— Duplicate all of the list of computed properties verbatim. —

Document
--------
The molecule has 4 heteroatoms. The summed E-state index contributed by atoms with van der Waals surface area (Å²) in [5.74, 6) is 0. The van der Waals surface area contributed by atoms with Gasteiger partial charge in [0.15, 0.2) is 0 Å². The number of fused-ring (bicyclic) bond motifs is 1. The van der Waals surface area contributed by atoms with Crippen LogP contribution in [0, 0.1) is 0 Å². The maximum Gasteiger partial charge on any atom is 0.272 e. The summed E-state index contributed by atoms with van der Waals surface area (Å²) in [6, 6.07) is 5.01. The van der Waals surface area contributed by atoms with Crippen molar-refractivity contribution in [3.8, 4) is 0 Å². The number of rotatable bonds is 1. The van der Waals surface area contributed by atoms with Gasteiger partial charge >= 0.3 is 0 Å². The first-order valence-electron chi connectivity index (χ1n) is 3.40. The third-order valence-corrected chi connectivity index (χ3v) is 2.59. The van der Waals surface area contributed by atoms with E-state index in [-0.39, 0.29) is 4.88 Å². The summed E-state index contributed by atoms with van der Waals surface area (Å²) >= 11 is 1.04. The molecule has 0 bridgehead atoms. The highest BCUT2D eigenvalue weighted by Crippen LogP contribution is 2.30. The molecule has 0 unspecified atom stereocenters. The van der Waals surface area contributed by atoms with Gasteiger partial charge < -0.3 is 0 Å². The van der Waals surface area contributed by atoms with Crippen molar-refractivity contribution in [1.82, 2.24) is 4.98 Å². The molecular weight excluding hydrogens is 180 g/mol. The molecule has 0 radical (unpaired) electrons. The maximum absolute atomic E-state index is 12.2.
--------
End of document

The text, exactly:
The molecule has 4 heteroatoms. The summed E-state index contributed by atoms with van der Waals surface area (Å²) in [5.74, 6) is 0. The van der Waals surface area contributed by atoms with Gasteiger partial charge in [0.15, 0.2) is 0 Å². The number of fused-ring (bicyclic) bond motifs is 1. The van der Waals surface area contributed by atoms with Crippen LogP contribution in [0, 0.1) is 0 Å². The maximum Gasteiger partial charge on any atom is 0.272 e. The summed E-state index contributed by atoms with van der Waals surface area (Å²) in [6, 6.07) is 5.01. The van der Waals surface area contributed by atoms with Crippen molar-refractivity contribution in [3.8, 4) is 0 Å². The number of rotatable bonds is 1. The van der Waals surface area contributed by atoms with Gasteiger partial charge >= 0.3 is 0 Å². The first-order valence-electron chi connectivity index (χ1n) is 3.40. The third-order valence-corrected chi connectivity index (χ3v) is 2.59. The van der Waals surface area contributed by atoms with E-state index in [-0.39, 0.29) is 4.88 Å². The summed E-state index contributed by atoms with van der Waals surface area (Å²) >= 11 is 1.04. The molecule has 0 bridgehead atoms. The highest BCUT2D eigenvalue weighted by Crippen LogP contribution is 2.30. The molecule has 0 unspecified atom stereocenters. The van der Waals surface area contributed by atoms with Gasteiger partial charge < -0.3 is 0 Å². The van der Waals surface area contributed by atoms with Crippen molar-refractivity contribution in [1.82, 2.24) is 4.98 Å². The molecular weight excluding hydrogens is 180 g/mol. The molecule has 0 radical (unpaired) electrons. The maximum absolute atomic E-state index is 12.2.